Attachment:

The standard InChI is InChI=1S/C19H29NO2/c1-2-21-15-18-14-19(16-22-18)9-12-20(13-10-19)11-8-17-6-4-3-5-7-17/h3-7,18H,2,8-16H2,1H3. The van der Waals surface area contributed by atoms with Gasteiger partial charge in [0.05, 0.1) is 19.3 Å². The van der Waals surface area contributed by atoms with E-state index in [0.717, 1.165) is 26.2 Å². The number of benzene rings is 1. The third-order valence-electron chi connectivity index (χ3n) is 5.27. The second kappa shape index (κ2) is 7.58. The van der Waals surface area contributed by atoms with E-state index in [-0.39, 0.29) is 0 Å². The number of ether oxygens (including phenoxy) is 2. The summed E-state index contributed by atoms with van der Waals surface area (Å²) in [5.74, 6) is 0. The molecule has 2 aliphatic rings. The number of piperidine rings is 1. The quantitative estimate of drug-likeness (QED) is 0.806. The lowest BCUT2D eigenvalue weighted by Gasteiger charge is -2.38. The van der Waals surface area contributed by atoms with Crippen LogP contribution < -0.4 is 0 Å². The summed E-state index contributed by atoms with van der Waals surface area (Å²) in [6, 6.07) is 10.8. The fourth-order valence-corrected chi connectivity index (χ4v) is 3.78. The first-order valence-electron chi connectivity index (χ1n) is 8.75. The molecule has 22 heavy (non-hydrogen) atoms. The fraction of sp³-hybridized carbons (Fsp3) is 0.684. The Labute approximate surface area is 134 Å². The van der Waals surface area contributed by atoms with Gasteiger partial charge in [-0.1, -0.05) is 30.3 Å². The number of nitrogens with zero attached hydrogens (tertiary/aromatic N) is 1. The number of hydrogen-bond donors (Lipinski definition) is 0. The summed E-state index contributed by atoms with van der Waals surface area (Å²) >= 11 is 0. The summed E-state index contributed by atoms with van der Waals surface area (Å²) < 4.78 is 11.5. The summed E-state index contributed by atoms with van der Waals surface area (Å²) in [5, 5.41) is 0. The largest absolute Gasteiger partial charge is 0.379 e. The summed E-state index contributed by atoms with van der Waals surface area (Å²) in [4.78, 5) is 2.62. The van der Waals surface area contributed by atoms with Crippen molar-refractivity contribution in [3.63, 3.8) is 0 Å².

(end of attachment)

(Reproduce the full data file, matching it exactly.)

The standard InChI is InChI=1S/C19H29NO2/c1-2-21-15-18-14-19(16-22-18)9-12-20(13-10-19)11-8-17-6-4-3-5-7-17/h3-7,18H,2,8-16H2,1H3. The van der Waals surface area contributed by atoms with Gasteiger partial charge in [0.05, 0.1) is 19.3 Å². The van der Waals surface area contributed by atoms with E-state index in [0.717, 1.165) is 26.2 Å². The number of benzene rings is 1. The third-order valence-electron chi connectivity index (χ3n) is 5.27. The second kappa shape index (κ2) is 7.58. The van der Waals surface area contributed by atoms with E-state index in [-0.39, 0.29) is 0 Å². The number of ether oxygens (including phenoxy) is 2. The summed E-state index contributed by atoms with van der Waals surface area (Å²) in [5.74, 6) is 0. The molecule has 2 aliphatic rings. The number of piperidine rings is 1. The quantitative estimate of drug-likeness (QED) is 0.806. The lowest BCUT2D eigenvalue weighted by Gasteiger charge is -2.38. The van der Waals surface area contributed by atoms with Crippen LogP contribution < -0.4 is 0 Å². The summed E-state index contributed by atoms with van der Waals surface area (Å²) in [6, 6.07) is 10.8. The fourth-order valence-corrected chi connectivity index (χ4v) is 3.78. The first-order valence-electron chi connectivity index (χ1n) is 8.75. The molecule has 22 heavy (non-hydrogen) atoms. The fraction of sp³-hybridized carbons (Fsp3) is 0.684. The Labute approximate surface area is 134 Å². The van der Waals surface area contributed by atoms with Gasteiger partial charge in [-0.1, -0.05) is 30.3 Å². The number of nitrogens with zero attached hydrogens (tertiary/aromatic N) is 1. The number of hydrogen-bond donors (Lipinski definition) is 0. The summed E-state index contributed by atoms with van der Waals surface area (Å²) >= 11 is 0. The summed E-state index contributed by atoms with van der Waals surface area (Å²) < 4.78 is 11.5. The summed E-state index contributed by atoms with van der Waals surface area (Å²) in [5, 5.41) is 0. The largest absolute Gasteiger partial charge is 0.379 e. The summed E-state index contributed by atoms with van der Waals surface area (Å²) in [4.78, 5) is 2.62. The van der Waals surface area contributed by atoms with Crippen molar-refractivity contribution in [3.63, 3.8) is 0 Å².